Enter your mobile number or email address below and we'll send you a link to download the free Kindle App. Then you can start reading Kindle books on your smartphone, tablet, or computer - no Kindle device required.
To get the free app, enter your mobile phone number.
The Last TV Evangelist: Why the Next Generation Couldn't Care Less About Religious Media Paperback – Full length, February 3, 2009
All Books, All the Time
Read author interviews, book reviews, editors picks, and more at the Amazon Book Review. Read it now
Frequently bought together
Customers who bought this item also bought
Top customer reviews
The bad news is that television is too expensive, there are too many channels demanding people’s attention, it is nearly impossible for a new ministry to be heard above the chatter of ministries offering “Jesus-junk” and asking for seed-faith offerings, and the bar for producing quality programming is prohibitively expensive. Every ministry is reaching the whole world, leading millions to Christ, available in umpteen millions of households, and offering books and tapes. So how am I different? How can I be heard over the noise?
The good news is that I have a Mac and I can make videos, I can post those videos on You Tube, I can promote those videos through social networking sites like FaceBook, Twitter, and MySpace. I can build a nitch community that cares about reaching people who have never heard the Gospel before.
In the past, TV has been the gateway for people discovering ministries. Now, with the proliferation of channels, TV no longer is a gateway, it is a destination for those who already know about a ministry. Because there is so much programming available, people will have to deliberately search for your ministry. In the future, every ministry will have its own channel. Or at least every ministry will have on demand programming on their website. So, television is still an important tool in maintaining relations with those interested in your ministry, but it is less effective as a means to finding an audience.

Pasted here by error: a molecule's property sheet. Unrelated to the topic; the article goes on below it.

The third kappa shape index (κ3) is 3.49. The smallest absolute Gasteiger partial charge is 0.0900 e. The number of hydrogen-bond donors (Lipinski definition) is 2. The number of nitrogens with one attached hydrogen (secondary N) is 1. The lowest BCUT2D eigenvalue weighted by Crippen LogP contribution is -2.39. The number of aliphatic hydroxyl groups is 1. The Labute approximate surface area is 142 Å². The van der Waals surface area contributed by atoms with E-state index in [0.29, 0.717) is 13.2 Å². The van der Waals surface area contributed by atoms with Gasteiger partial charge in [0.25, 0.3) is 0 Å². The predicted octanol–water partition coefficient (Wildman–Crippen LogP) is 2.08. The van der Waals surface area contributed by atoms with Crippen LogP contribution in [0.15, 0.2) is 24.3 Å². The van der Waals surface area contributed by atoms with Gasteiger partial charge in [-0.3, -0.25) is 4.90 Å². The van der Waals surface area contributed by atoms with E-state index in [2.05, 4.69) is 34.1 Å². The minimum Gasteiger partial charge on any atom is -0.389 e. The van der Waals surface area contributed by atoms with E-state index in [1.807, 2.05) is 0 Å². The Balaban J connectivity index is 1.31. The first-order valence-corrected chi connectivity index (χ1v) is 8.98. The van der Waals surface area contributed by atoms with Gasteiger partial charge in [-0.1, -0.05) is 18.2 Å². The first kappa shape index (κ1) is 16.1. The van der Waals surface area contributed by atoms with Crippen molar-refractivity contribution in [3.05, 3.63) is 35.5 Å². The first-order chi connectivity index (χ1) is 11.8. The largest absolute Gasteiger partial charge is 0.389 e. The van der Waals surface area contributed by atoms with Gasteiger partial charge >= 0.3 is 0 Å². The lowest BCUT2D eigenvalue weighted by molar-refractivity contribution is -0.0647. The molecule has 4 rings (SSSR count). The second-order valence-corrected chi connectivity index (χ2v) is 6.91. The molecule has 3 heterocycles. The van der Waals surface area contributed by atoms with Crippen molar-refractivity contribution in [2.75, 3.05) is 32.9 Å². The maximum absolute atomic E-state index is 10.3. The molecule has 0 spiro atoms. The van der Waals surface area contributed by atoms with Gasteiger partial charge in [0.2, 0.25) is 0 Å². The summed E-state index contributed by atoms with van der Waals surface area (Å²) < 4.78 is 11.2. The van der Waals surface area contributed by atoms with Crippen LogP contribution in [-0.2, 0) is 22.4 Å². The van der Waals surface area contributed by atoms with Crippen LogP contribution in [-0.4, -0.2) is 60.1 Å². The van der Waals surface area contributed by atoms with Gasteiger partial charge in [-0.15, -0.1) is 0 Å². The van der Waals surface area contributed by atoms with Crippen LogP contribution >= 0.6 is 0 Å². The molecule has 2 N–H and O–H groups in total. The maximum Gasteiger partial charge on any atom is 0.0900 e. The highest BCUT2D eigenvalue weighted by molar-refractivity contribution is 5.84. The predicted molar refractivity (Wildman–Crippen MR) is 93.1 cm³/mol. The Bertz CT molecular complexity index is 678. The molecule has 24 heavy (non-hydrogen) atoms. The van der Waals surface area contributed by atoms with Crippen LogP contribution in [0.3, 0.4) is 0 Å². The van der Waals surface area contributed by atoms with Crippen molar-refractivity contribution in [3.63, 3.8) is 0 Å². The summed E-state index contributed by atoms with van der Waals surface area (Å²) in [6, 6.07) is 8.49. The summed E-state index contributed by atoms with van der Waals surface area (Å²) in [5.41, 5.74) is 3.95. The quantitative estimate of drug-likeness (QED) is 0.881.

Here are some questions I am thinking about after reading this book:
1. Do I have a compelling enough story to attract attention in today’s media saturated environment?
2. When there are hundreds of ministries “reaching the world” how can I stand out?
3. How do I genuinely reach out to today’s younger generation instead of just fundraising from an older generation of Christians?
4. How do I pay for equipment, production, and airtime. I want to be excellent, but where does the money come from?
5. If TV ministry was last generation, what is the tool that will reach this generation?
6. Is it worth the time and effort for us to become a media ministry?
If we really care about reaching beyond the present, and recent past, we have to be willing to change our means of communication.
This book is a clear, if blunt, call for needed change.
While not everyone has the freedom to make wholesale changes in the ministry where they are serving - this book should inspire any reader, regardless of their position in the organization's food chain, to begin to ask "why can't we do things differently?"!
To be honest this book is causing me to re-think several areas of ministry. The Word tells us that iron sharpens iron. This book is like flint - it's a hard pill to swallow but it should spark the imagination of anyone who's not dead from the neck up.
Did I agree with every premise, no, but did this book cause me to think, and think hard about future media ministry direction - YES!
Frankly I don't remember the last time I paid full price for a book but I would have paid more than they were asking for this one.
Yes, he takes us to task but in the end Cooke wants us to succeed in reaching the current, and next, generations for Christ.
It shows in every page.
Thanks for a great read, if not for a good night's sleep . . .